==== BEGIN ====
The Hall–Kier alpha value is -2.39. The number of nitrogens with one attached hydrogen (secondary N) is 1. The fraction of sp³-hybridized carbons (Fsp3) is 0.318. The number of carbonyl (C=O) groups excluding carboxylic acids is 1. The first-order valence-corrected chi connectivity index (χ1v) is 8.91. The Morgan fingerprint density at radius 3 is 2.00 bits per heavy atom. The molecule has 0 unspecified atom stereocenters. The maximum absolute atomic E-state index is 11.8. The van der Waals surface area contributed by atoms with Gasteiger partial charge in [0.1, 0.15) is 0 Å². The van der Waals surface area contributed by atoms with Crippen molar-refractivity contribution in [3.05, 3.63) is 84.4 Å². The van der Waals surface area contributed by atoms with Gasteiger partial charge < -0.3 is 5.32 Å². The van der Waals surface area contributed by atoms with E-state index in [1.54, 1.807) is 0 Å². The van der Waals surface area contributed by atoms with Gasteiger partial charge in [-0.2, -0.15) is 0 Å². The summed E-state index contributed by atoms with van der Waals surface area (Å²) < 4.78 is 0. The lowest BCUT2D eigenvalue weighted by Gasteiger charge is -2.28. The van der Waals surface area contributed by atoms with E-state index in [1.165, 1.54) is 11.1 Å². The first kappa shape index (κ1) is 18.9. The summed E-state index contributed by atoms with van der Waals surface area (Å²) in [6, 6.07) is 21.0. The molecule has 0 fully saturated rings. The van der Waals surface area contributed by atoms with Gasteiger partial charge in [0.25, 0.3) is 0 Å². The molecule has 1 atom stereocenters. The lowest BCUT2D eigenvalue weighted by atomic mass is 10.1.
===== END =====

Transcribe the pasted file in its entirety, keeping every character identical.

The Hall–Kier alpha value is -2.39. The number of nitrogens with one attached hydrogen (secondary N) is 1. The fraction of sp³-hybridized carbons (Fsp3) is 0.318. The number of carbonyl (C=O) groups excluding carboxylic acids is 1. The first-order valence-corrected chi connectivity index (χ1v) is 8.91. The Morgan fingerprint density at radius 3 is 2.00 bits per heavy atom. The molecule has 0 unspecified atom stereocenters. The maximum absolute atomic E-state index is 11.8. The van der Waals surface area contributed by atoms with Gasteiger partial charge in [0.1, 0.15) is 0 Å². The van der Waals surface area contributed by atoms with Crippen molar-refractivity contribution in [3.05, 3.63) is 84.4 Å². The van der Waals surface area contributed by atoms with Gasteiger partial charge < -0.3 is 5.32 Å². The van der Waals surface area contributed by atoms with E-state index in [1.54, 1.807) is 0 Å². The van der Waals surface area contributed by atoms with Gasteiger partial charge in [-0.2, -0.15) is 0 Å². The summed E-state index contributed by atoms with van der Waals surface area (Å²) < 4.78 is 0. The lowest BCUT2D eigenvalue weighted by Gasteiger charge is -2.28. The van der Waals surface area contributed by atoms with E-state index in [1.165, 1.54) is 11.1 Å². The first kappa shape index (κ1) is 18.9. The summed E-state index contributed by atoms with van der Waals surface area (Å²) in [6, 6.07) is 21.0. The molecule has 0 fully saturated rings. The van der Waals surface area contributed by atoms with Gasteiger partial charge in [0.25, 0.3) is 0 Å². The molecule has 1 atom stereocenters. The lowest BCUT2D eigenvalue weighted by atomic mass is 10.1.